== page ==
Political socialization and agenda setting research can be seen as separate components of an emerging emphasis on the mass media as “molders of meaning.” That is, these theories attempt to assess the various manners in which the media create or modify the pictures of the world held by individuals and societies. Meaning can be purposefully or accidentally created. It is not easy to study, for it resides inside the heads of individuals, and cannot be accurately gauged by their overt behaviors. As media sociologist Melvin DeFleur has argued on several occasions, all the tools of the anthropologist, sociologist, psychologist, cultural historian, and communications researcher can be brought to bear in the understanding of how the mass media shape our cultural and “meaning-centered” environment. When such tools are employed, they uncover evidence to support once again a stalagmite theory of mass communication, concluding that when media manipulate symbols, they establish and subsequently stabilize new meanings, change old meanings, and even subtly stimulate behaviour. Fads, customs, cliches, and significant social values are involved, and the media are significant factors in their creation and continuance
At this juncture, it is appropriate to purpose what DeFleur and Ball-Rokeach have called an integrated dependency theory of mass communication. Such a theory depends upon a recognition of various psychological and social factors that prevent the media from having arbitrary control over their audiences. That means we should discard the bullet or hypodermic needle model of the mass communication process, because”it assumes a homogenized, malleable “mass society.” We have already pointed out that individual differences models show us how individual’ consumers psychologically cope with media messages; social categories models show us how groups of consumers actively respond to media messages; and social influences models show us how groups of consumers are connected with one another (via organizations, publics, demographic interest groups, etc.) in ways that are relatively stable and that help keep them from being too readily manipulated by external forces including the media.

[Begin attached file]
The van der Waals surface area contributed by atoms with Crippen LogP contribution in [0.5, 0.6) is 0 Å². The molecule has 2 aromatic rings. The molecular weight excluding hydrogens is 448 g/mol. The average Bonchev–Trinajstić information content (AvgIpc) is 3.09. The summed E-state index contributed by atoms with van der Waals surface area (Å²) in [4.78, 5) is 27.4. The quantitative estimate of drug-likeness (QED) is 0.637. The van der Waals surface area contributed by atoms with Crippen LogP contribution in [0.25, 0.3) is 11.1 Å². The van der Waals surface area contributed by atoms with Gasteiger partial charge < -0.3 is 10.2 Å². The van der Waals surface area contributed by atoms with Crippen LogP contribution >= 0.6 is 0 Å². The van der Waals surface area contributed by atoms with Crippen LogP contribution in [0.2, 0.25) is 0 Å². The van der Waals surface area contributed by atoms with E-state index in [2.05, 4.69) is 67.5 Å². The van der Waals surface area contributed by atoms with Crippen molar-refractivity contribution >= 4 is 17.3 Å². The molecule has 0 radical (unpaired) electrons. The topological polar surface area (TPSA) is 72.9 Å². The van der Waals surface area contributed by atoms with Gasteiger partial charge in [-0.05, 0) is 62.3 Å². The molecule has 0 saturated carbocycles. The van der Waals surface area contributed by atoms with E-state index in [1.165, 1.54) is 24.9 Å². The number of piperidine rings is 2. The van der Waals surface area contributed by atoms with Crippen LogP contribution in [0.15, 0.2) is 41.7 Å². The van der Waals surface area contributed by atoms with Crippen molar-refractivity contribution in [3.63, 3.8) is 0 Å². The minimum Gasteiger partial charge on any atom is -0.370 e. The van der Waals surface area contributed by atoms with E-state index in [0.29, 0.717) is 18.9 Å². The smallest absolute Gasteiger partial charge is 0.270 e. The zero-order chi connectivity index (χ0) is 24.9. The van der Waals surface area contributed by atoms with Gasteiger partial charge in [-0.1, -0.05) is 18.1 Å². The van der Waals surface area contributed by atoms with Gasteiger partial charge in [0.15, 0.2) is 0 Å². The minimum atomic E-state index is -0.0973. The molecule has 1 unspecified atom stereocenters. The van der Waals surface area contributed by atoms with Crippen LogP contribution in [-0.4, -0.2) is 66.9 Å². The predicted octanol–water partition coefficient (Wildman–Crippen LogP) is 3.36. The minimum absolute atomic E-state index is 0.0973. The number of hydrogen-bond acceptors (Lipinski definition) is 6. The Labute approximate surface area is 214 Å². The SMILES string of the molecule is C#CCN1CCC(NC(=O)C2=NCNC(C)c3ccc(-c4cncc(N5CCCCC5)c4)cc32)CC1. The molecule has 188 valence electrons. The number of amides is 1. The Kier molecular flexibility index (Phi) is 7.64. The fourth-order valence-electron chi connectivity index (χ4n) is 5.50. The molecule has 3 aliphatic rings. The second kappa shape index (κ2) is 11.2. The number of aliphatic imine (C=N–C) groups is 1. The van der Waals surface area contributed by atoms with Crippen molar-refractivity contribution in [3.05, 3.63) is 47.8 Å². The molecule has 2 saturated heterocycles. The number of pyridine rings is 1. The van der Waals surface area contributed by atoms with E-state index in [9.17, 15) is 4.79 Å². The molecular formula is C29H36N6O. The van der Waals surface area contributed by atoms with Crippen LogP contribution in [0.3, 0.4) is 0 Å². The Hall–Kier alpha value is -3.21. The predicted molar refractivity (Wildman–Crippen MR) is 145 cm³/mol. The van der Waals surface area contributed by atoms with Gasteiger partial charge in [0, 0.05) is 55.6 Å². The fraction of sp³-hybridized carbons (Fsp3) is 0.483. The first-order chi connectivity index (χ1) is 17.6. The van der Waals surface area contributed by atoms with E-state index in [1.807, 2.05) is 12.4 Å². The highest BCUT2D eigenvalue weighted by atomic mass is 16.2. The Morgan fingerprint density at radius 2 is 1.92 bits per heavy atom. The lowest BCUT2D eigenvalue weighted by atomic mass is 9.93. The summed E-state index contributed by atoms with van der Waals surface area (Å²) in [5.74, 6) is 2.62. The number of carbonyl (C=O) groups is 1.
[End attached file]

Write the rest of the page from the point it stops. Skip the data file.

In the words of DeFleur and Ball-Rokeach: Mass media not only lack arbitrary influence powers, but their personnel lack the freedom to rigger in arbitrary communication behavior. Both the media and their audiences are integral parts of their society. The surrounding sociology-cultural context provides controls and constraints not only on the nature of media messages but also on the nature of their effects on audiences.